Anyone have any experience with Virtual Machines? - Canadian TV, Computing and Home Theatre Forums
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post #1 of 35 (permalink) Old 2014-10-22, 04:05 PM Thread Starter
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Anyone have any experience with Virtual Machines?

I would like to set up a VM at home on one my PCs. Does anyone have any experience with this? I was thinking of using VirtualBox. Any reason I shouldn't?

What should I use as my host OS? I am guessing it will have to be something that you aren't likely to want to get rid of since you can't wipe it out without wiping out all of your VMs, correct? So should I use a Linux OS like Ubuntu as my host OS? And can you use your host OS to do other things or do you just want it to be a host and do nothing else?

Anyone suggest any good tutorials or guides on this? When I google I get a bunch of hits but many of the top results are rather old and I wonder if they are still useful or whether they are now deprecated?
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post #2 of 35 (permalink) Old 2014-10-22, 10:06 PM
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I'm running Windows 7 in VirtualBox on my main Linux system. I run it full screen on the 2nd virtual desktop, so I can easily switch between the two. Just for fun, I also installed OS/2 Warp 4 and Windows 98 in VirtualBox on my (Linux) notebook.

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post #3 of 35 (permalink) Old 2014-10-22, 11:26 PM Thread Starter
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So you would recommend Linux as the host OS? What flavor of Linux are you running?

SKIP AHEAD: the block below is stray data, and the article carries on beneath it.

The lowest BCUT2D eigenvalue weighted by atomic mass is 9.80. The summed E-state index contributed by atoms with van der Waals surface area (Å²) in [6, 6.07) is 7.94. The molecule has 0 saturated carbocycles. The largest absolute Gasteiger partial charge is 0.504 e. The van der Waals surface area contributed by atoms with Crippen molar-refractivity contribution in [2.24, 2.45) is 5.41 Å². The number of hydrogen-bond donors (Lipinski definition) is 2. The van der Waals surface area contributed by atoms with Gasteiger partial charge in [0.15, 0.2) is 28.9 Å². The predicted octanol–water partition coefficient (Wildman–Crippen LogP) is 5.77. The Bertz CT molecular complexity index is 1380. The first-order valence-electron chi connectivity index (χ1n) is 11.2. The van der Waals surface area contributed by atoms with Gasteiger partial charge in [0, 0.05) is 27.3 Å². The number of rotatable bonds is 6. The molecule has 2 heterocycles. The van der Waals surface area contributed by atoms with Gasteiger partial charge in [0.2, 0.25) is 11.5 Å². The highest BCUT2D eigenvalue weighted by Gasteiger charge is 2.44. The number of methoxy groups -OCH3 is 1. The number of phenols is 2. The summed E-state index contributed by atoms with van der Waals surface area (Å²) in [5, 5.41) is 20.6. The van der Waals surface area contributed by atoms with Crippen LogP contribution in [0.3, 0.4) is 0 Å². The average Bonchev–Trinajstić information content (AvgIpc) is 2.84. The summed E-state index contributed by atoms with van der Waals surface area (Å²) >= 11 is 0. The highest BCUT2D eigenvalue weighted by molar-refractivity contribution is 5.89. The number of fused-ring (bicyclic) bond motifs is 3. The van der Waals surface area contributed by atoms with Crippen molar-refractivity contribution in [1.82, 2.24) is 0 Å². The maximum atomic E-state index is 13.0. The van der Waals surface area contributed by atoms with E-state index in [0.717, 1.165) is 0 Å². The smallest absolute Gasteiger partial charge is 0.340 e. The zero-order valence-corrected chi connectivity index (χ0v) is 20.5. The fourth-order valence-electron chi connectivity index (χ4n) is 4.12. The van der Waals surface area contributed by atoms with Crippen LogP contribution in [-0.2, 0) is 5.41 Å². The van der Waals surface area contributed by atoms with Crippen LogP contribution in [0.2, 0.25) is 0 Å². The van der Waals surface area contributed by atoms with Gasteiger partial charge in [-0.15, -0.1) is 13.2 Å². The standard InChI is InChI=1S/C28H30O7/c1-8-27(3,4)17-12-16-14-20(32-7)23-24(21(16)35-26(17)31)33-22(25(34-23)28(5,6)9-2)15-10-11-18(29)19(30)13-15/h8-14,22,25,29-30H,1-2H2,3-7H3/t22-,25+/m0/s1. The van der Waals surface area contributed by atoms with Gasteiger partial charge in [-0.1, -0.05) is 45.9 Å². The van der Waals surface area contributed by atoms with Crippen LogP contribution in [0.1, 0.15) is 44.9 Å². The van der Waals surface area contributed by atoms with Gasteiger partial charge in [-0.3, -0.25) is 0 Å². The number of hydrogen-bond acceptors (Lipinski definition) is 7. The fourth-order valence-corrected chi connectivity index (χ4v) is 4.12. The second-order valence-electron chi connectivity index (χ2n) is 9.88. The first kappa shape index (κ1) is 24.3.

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post #4 of 35 (permalink) Old 2014-10-22, 11:42 PM
 
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You can use whatever you want as the host. You can save/move the vbox images around afterwards, so you won't lose your VMs if you want to change the host OS afterwards. That's one of the great things about running things in VMs.

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post #5 of 35 (permalink) Old 2014-10-22, 11:47 PM Thread Starter
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I just installed Win10 Tech Preview on a machine that I could use as a host. But Win10 Tech Preview will expire in a few months and/or I will want to move to the next beta of Win10. But from what you're saying that's not an issue?
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post #6 of 35 (permalink) Old 2014-10-23, 07:09 AM
 
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With VirtualBox, VMs can be moved from host O/S to host O/S with little effort.

I keep my VMs on a separate hard drive. This way, I can move my VMs to different hardware (with a different host OS, if I desire) just by plugging the drive into it. Even if you don't use a separate drive, cloning a VM from one drive to another is easy.
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post #7 of 35 (permalink) Old 2014-10-23, 07:36 AM
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What flavor of Linux are you running?
I run openSUSE, but you can run whatever distro you like.

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post #8 of 35 (permalink) Old 2014-10-23, 09:32 AM Thread Starter
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How many VMs can you run on one machine? I guess it is memory dependent but it is reasonable to be able to run 4 VMs in an 8GB PC with 2GB each of memory?
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post #9 of 35 (permalink) Old 2014-10-23, 09:52 AM Thread Starter